As for Congress, it might take a little while before individual lawmakers and senators shift alliances. History would dictate that one key factor for politicians’ decisions is public approval.

Past and present

One does not have to look far to see the patterns of resigning vice presidents in the Cabinet becoming key opposition figures.

In 2000, when she was vice president and social welfare and development secretary, Gloria Macapagal Arroyo left the Cabinet of then president and now Manila City Mayor Joseph Estrada amid the growing opposition to Estrada’s rule – following allegations he pocketed payoffs from jueteng.

In 2001, after 4 days of bloodless protests to oust Estrada, Arroyo was sworn in as president.

Now a representative of the 2nd district of Pampanga, Arroyo said on Monday that Robredo’s resignation was “inevitable” due to her and the President’s “divergence” on so many issues.

Arroyo recalled that she tendered her resignation when she could no longer hold her criticisms against Estrada, who faced corruption accusations.

But unlike Robredo, Arroyo’s resignation could not have come at an opportune time. By the time she quit, Estrada’s trust ratings had plunged due to corruption allegations and protests against him were mounting. There was not much to lose for her then.

Robredo, meanwhile, left the Cabinet just 6 months into the term, with Duterte still enjoying high public ratings.

The case of Binay

Another official who quit the Cabinet is former vice president Jejomar Binay. Binay, who served as housing czar and presidential adviser on overseas Filipino workers (OFW) of former president Benigno Aquino III, resigned because he felt “awkward” and the “odd man out” in a Cabinet dominated by the LP.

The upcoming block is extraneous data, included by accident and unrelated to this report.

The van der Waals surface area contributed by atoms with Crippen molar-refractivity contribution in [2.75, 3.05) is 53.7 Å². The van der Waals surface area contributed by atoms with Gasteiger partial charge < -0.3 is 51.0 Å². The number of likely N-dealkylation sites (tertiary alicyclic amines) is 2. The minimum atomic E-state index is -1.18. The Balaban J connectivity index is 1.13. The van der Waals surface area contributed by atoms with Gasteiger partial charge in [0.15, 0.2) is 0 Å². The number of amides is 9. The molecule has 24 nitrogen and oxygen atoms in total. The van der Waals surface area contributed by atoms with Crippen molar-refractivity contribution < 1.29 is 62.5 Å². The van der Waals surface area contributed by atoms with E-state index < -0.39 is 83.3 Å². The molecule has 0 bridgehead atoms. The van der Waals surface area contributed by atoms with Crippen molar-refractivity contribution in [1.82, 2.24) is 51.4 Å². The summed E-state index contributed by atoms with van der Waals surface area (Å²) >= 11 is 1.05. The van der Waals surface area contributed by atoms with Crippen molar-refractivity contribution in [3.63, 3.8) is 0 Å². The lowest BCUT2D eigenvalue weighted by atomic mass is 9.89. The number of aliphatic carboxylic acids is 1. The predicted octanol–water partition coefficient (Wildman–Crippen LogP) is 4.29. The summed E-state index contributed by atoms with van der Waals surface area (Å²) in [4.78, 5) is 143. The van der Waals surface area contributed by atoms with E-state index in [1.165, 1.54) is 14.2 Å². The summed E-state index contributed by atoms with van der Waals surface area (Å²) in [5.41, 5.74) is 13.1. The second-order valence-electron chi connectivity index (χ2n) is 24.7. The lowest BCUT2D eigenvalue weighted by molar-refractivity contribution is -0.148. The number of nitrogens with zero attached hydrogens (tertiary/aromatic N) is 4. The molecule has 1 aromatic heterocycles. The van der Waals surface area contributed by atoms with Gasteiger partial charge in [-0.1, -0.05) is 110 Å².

But unlike Robredo, he resigned with just a year left into his term, a political year because of the May 2016 presidential elections. (READ: Why Binay resigned from the Cabinet)

Prior to his act, there had long been calls from Aquino’s party mates for Binay to resign, taking issue with his criticisms of some administration policies. The calls for his resignation intensified after his former close ally in Makati politics exposed his alleged corruption, while critics filed plunder complaints against him in 2014.

After his resignation, Binay became a critic of Malacañang and the then-ruling LP, leading to the 2016 polls.

What Leni could lose

Robredo’s resignation does not come without consequences that might affect her prominence as a public figure. While this is the case, Robredo said she has no further political dreams or ambitions.

The risks might not have been lost on the Vice President herself as she met with her team for long hours over the weekend to decide on whether or not to resign.

The most practical consequence of all is budget. Without a portfolio, she would have limited resources to pursue her other agenda and advocacies as vice president. Since the separation came early, she would have to stick with a small budget for some more years.

Another thing that not only Robredo will face is the disappointment of voters who banked on the tandem, in the hope it would be a “good balance” for the country. It remains to be seen who will be chosen by the members of this voting bloc, Arugay said.

“This political divorce will disappoint many voters who thought that the DuRo tandem was complementary as it provided a good balance given the different personalities of the two leaders,” the analyst said.

The hopeful thought was that a Duterte-Robredo partnership was good while it lasted – although for only less than 6 months. With the resignation, there would be less to no walking on eggshells between the two leaders of the nation.

After all, a new face of the opposition was unveiled at a time marked by polarizing yet populist politics. – Rappler.com